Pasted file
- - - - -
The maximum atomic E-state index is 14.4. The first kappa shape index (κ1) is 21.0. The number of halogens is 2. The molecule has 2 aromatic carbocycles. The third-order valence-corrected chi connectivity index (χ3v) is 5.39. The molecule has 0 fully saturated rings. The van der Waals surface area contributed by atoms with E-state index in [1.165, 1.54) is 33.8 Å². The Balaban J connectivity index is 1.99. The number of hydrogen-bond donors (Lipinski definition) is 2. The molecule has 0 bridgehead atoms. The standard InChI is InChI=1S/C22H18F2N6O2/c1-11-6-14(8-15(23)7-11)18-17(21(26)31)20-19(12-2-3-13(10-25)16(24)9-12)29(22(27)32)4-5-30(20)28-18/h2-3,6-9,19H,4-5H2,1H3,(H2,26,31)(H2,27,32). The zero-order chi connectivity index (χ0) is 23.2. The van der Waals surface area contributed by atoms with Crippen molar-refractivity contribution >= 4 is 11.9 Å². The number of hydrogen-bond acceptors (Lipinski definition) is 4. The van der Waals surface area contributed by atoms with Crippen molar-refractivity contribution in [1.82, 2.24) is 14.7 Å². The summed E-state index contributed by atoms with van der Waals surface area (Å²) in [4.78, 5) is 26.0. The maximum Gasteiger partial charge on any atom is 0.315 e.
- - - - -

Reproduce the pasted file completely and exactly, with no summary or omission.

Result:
The maximum atomic E-state index is 14.4. The first kappa shape index (κ1) is 21.0. The number of halogens is 2. The molecule has 2 aromatic carbocycles. The third-order valence-corrected chi connectivity index (χ3v) is 5.39. The molecule has 0 fully saturated rings. The van der Waals surface area contributed by atoms with E-state index in [1.165, 1.54) is 33.8 Å². The Balaban J connectivity index is 1.99. The number of hydrogen-bond donors (Lipinski definition) is 2. The molecule has 0 bridgehead atoms. The standard InChI is InChI=1S/C22H18F2N6O2/c1-11-6-14(8-15(23)7-11)18-17(21(26)31)20-19(12-2-3-13(10-25)16(24)9-12)29(22(27)32)4-5-30(20)28-18/h2-3,6-9,19H,4-5H2,1H3,(H2,26,31)(H2,27,32). The zero-order chi connectivity index (χ0) is 23.2. The van der Waals surface area contributed by atoms with Crippen molar-refractivity contribution >= 4 is 11.9 Å². The number of hydrogen-bond acceptors (Lipinski definition) is 4. The van der Waals surface area contributed by atoms with Crippen molar-refractivity contribution in [1.82, 2.24) is 14.7 Å². The summed E-state index contributed by atoms with van der Waals surface area (Å²) in [4.78, 5) is 26.0. The maximum Gasteiger partial charge on any atom is 0.315 e.